‘Something New Under the Sun’ by Alexandra Kleeman: Don’t Drink the WAT-R

Shelby Hinte

Imagine for a moment that the power to your city has been turned off for an undisclosed amount of time—a precautionary measure to ensure that homes are not engulfed in flames by the fires that rage just outside the city limits. A heat wave invades the city and in the darkness of a blacked-out night, no air conditioners hum. People open their windows to let in air, any air, to cool themselves amid the scorching heat, even if it is full of smoke from nearby fires. The state has issued water restrictions due to drought and, oh yes, people are still expected to go to work because the state can’t risk shutting down the economy just because natural disasters encroach from every corner.

If you live in California, this image is not hard to conjure. And in her second novel, set in a dystopic, near future Los Angeles where fires burn, celebrities are worshiped, and water is purchased on the black market by those wealthy enough to afford it, Alexandra Kleeman depicts such a conceivable if incredible landscape of catastrophe.

Something New Under the Sun (368 pages; Hogarth) is a noir-inspired satire that follows East Coast novelist Patrick Hamlin as he ventures to Hollywood to oversee the film adaptation of his most recent book. He is hopeful this will be his family’s ticket out of a bleak existence back east where his wife is tormented by climate anxiety. The only trick is getting his wife, Alison, and young daughter Nora to actually join him. Upon arriving, he quickly discovers Hollywood isn’t everything he was promised it would be.

For starters, Patrick hasn’t exactly been flown out to consult on the script. Instead, he’s been assigned to work as a production assistant—a “job for a kid,” as his wife points out to him. And it’s true, his fellow production assistants, Horseshoe and the Arm, are a couple decades his junior and reek of a particular over-educated-under-ambitious-stoner-conspiracy-theorist breed that feels very California millennial. As Patrick gets acquainted with the world of movies, their voices act as a sort of postmodern mixtape of ontological witticisms. Patrick’s main job, as it turns out, is acting as chauffeur and babysitter to the film’s leading actress, Cassidy Carter—a starlet known equally for her childhood television roles, public displays of belligerence, and perfect nose (which brings in royalty checks from plastic surgeons every time they alter the nostrils of everyday women to resemble Cassidy’s).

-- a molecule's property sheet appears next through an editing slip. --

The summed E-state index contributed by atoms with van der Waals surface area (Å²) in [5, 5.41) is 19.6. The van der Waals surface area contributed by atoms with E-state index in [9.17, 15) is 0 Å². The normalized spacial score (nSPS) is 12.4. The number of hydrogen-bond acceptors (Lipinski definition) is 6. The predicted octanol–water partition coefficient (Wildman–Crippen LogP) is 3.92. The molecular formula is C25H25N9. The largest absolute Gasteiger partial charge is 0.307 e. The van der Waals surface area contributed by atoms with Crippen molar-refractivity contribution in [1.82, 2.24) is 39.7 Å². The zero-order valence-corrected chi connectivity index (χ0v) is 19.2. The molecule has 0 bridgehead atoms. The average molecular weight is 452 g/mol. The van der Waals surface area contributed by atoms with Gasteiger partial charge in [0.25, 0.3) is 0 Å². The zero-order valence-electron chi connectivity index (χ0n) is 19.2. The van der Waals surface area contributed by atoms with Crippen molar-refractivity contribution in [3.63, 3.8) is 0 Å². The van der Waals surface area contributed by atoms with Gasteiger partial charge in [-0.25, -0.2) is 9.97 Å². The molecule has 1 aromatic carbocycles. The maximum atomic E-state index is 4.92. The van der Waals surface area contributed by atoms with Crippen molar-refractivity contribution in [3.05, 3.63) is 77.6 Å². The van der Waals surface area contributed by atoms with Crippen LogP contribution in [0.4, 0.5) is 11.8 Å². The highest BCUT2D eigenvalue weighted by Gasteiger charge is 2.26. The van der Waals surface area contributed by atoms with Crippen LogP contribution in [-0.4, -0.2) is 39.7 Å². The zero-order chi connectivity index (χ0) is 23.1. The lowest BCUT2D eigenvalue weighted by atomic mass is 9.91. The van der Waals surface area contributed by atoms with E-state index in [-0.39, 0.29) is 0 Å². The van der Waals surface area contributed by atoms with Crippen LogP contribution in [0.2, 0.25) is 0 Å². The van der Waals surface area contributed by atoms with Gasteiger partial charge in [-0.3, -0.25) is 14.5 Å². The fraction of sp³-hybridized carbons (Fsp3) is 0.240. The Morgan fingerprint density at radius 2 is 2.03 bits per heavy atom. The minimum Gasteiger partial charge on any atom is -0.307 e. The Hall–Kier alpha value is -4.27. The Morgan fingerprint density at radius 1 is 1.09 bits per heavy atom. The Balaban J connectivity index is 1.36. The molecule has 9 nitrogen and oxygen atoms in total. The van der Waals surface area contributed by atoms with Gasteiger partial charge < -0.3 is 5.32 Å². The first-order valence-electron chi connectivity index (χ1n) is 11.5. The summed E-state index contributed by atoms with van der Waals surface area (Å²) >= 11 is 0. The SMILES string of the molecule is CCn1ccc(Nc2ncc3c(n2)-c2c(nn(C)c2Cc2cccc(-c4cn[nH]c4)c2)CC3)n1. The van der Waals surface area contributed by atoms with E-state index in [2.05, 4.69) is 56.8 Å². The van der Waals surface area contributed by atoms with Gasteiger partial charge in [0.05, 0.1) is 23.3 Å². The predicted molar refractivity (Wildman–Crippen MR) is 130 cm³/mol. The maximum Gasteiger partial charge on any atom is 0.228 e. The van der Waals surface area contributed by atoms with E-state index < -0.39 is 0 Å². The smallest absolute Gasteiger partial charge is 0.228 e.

Patrick’s days are split between carting Cassidy around and running errands to various WAT-R facilities for the producers. In California, WAT-R is the new water, and actual water is scarce. The public doesn’t seem to question the disappearance of real water because it has been replaced, improved upon, and designed with everyone in mind through varying lines ranging from “pure” to “deluxe.”

Back home, Alison’s obsession with the climate crisis grows despite Patrick’s insistence that everything isn’t as dire as it may seem. In a phone call she says,

“I look at Nora and I know there’s no future for her, and it tears my heart in two. And what makes me feel crazy is that all around me, everywhere, people are driving cars and buying propane grills and eating double cheeseburgers, and not one of them sees what I see, and that means we have no chance.” 

Shortly after, she takes Nora to Earthbridge, a mysterious eco-cult where each morning members mourn the loss of living creatures decimated by climate change. Despite the fragility of his family, Patrick stays in Los Angeles if for no other reason than “that he doesn’t want to give up a nothing that could become something glamorous for a nothing that’s certain to remain so.”

Kleeman’s L.A. is as surreal as the L.A. of Pynchon’s Inherent Vice. Similarly, there is a distinctly drug-induced vibe that permeates the pages. But for Kleeman, it isn’t the irreverent outcast that’s imbibing, it’s the general public and they don’t even know it. Nothing is as it appears, including the movie Patrick is working on. And like a Pynchon novel, Something New Under the Sun is concerned with fallacies of truth. But Kleeman’s question seems less about whether finding an objective truth is possible and more about the nature of truth through collective seeing.

“You only needed one other person to see what you were seeing in order to make it real: two people seeing the same thing, in fact, was more real than a whole roomful of people seeing it and sneering.”

At times the novel veers heavily into the philosophical and can feel a bit removed from the emotional stakes of the characters, but just when the book seems as if it will stray too far into the conceptual, Kleeman pulls us back in with a moment of humane insight.

What is most compelling about Something New Under the Sun is how Kleeman has juxtaposed eco-radicalism beside climate catastrophe and shows the irony that even in a world gone up in flames, the radicals still appear unhinged compared to the pacified masses. Ultimately, the novel begs the question, is something truer simply because more people say it is?

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